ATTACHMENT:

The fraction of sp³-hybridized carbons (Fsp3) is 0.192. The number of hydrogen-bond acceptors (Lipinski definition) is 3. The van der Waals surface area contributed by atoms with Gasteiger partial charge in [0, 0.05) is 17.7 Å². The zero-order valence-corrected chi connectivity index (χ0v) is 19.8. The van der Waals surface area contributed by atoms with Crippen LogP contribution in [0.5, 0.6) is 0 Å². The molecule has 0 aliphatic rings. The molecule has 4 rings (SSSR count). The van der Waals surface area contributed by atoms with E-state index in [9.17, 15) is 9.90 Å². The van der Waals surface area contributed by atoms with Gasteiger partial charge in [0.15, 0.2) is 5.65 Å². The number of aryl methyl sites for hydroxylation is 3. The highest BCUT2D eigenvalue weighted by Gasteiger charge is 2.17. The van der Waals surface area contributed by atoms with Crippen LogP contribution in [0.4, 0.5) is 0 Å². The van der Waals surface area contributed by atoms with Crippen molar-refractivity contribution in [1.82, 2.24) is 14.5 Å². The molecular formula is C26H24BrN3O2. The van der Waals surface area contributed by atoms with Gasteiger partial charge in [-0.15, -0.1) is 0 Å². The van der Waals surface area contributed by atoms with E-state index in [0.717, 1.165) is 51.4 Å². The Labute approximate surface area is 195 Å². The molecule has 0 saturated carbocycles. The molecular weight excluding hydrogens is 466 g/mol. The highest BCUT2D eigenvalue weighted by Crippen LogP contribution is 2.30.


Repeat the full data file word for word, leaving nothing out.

The fraction of sp³-hybridized carbons (Fsp3) is 0.192. The number of hydrogen-bond acceptors (Lipinski definition) is 3. The van der Waals surface area contributed by atoms with Gasteiger partial charge in [0, 0.05) is 17.7 Å². The zero-order valence-corrected chi connectivity index (χ0v) is 19.8. The van der Waals surface area contributed by atoms with Crippen LogP contribution in [0.5, 0.6) is 0 Å². The molecule has 0 aliphatic rings. The molecule has 4 rings (SSSR count). The van der Waals surface area contributed by atoms with E-state index in [9.17, 15) is 9.90 Å². The van der Waals surface area contributed by atoms with Gasteiger partial charge in [0.15, 0.2) is 5.65 Å². The number of aryl methyl sites for hydroxylation is 3. The highest BCUT2D eigenvalue weighted by Gasteiger charge is 2.17. The van der Waals surface area contributed by atoms with Crippen LogP contribution in [0.4, 0.5) is 0 Å². The van der Waals surface area contributed by atoms with Crippen molar-refractivity contribution in [1.82, 2.24) is 14.5 Å². The molecular formula is C26H24BrN3O2. The van der Waals surface area contributed by atoms with Gasteiger partial charge in [-0.15, -0.1) is 0 Å². The van der Waals surface area contributed by atoms with E-state index in [0.717, 1.165) is 51.4 Å². The Labute approximate surface area is 195 Å². The molecule has 0 saturated carbocycles. The molecular weight excluding hydrogens is 466 g/mol. The highest BCUT2D eigenvalue weighted by Crippen LogP contribution is 2.30.